Please visit HA.com/6117 for an extended description of this lot.


    More Information:

    Chrysostomus, Johannes, Saint. De reparatione lapsi. [Crisostomus de Reparat(i)one lapsi ad Amanticu(m) lapsum.] [Cologne:] [Ulrich Zell,] [1467-1472.] 4to. [a-e8.] 40 leaves. Modern limp vellum, using old vellum, with title in ms on cover; edges speckled red. Fine copy. Housed in morooco backed folding box. Though it is now separated, this is the Sexton- Berland-Kraus copy. First 4 line initial "Q" blue ink surrounded by red penwork decoration in the margin, other initials in red and blue Lombard letters.

    "De reparatione Lapsi" is a Latin translation of the longer of Chrysostom's Paraeneses ad Theodorum Iapsum. This treatise dates from the four-year period when Chysostom was an anchorite, probably some time between 373 and 381. It is an exhortion in defense of ascetic life to his friend Theodore, who had left monastic life and hoped to marry. Theodore later returned, was ordained, and became bishop of Mopsuestia.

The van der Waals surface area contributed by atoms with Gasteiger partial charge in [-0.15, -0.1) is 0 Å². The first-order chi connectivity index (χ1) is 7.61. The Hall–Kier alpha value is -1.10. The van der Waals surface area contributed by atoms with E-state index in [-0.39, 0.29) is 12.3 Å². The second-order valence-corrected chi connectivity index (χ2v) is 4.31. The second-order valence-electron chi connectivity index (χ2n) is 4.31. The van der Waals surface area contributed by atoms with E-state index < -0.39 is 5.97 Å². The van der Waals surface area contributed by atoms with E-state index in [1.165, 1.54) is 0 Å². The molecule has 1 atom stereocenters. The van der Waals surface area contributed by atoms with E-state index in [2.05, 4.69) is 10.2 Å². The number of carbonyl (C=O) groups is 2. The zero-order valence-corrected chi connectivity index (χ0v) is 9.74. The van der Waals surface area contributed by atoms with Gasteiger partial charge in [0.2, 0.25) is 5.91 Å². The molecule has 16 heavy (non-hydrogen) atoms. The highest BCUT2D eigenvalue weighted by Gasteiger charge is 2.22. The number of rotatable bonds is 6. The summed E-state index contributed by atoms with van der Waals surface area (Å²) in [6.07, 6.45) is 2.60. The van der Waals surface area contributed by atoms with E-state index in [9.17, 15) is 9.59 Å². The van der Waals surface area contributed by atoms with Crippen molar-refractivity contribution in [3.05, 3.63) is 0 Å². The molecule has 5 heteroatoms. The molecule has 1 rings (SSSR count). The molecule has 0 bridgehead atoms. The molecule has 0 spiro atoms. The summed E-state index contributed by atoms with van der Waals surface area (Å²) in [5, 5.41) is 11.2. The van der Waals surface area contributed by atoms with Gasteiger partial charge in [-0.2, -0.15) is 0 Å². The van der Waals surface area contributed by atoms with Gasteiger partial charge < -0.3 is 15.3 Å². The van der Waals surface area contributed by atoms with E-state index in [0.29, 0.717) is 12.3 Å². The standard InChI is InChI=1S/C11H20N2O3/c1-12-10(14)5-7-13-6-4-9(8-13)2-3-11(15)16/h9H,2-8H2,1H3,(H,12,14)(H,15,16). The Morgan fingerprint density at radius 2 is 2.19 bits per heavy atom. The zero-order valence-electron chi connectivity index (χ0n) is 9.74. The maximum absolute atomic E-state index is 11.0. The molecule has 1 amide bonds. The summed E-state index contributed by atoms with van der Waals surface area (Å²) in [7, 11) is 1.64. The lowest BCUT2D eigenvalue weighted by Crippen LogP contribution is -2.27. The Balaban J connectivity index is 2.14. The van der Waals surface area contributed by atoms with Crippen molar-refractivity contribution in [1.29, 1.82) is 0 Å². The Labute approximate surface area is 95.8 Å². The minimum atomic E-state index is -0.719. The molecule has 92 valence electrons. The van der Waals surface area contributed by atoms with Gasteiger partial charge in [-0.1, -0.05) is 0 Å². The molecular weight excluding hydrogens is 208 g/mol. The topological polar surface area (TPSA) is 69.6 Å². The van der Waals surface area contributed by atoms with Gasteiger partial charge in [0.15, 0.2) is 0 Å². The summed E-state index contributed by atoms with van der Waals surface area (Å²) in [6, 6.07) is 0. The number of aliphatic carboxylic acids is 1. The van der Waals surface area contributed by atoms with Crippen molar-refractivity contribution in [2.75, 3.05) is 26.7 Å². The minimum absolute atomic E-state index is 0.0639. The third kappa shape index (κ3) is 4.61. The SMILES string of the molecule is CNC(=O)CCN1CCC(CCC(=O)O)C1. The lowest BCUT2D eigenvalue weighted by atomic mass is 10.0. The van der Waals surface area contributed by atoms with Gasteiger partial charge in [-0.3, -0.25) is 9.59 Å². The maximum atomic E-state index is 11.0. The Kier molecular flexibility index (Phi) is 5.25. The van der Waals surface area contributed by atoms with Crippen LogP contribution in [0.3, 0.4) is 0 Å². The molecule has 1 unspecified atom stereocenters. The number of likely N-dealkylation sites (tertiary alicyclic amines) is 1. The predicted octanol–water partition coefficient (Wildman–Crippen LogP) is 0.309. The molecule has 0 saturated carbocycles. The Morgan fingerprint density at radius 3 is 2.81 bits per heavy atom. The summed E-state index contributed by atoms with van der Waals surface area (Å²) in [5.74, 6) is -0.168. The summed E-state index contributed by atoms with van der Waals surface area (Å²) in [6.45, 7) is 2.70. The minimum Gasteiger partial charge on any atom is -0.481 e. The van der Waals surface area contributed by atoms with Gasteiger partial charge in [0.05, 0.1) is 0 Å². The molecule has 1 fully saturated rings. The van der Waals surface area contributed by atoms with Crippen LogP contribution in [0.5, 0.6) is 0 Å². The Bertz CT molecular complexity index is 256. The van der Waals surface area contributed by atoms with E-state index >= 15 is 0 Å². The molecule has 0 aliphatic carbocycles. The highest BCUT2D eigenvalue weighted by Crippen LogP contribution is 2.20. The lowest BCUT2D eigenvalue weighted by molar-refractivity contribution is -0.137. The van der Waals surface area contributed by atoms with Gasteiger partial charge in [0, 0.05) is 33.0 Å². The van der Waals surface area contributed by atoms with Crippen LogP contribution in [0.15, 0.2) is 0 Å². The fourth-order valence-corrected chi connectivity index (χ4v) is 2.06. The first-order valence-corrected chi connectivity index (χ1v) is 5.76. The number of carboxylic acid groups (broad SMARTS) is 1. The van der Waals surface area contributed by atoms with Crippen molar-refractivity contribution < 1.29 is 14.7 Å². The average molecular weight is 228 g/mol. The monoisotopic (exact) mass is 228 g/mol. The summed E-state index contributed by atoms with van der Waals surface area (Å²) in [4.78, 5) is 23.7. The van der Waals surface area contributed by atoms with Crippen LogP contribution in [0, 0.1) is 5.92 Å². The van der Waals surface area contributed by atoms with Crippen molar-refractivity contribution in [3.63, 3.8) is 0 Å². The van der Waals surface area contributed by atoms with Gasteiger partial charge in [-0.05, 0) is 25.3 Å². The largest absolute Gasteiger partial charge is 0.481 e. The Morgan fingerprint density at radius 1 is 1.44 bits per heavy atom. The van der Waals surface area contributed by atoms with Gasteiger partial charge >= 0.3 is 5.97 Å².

"Saint John Chrysostom (c.347- c.407, archbishop of Constantinople, was an important early father of the church. He is known for his eloquence in preaching and public speaking, his denunciation of abuse of authority by both ecclesiastical and political leaders, the Liturgy of St. John Chrysostom, and his ascetic sensibilities...Known as "the greatest preacher in the early church," John's sermons have been one of his greatest lasting legacies. Chrysostom's extant homiletical works are vast, including many hundreds of exegetical sermons on both the New Testament (especially the works of Saint Paul) and the Old Testament (particularly on Genesis). Among his extant exegetical works are sixty-seven homilies on Genesis, fifty-nine on the Psalms, ninety on the Gospel of Matthew, eighty-eight on the Gospel of John, and fifty-five on the Acts of the Apostles.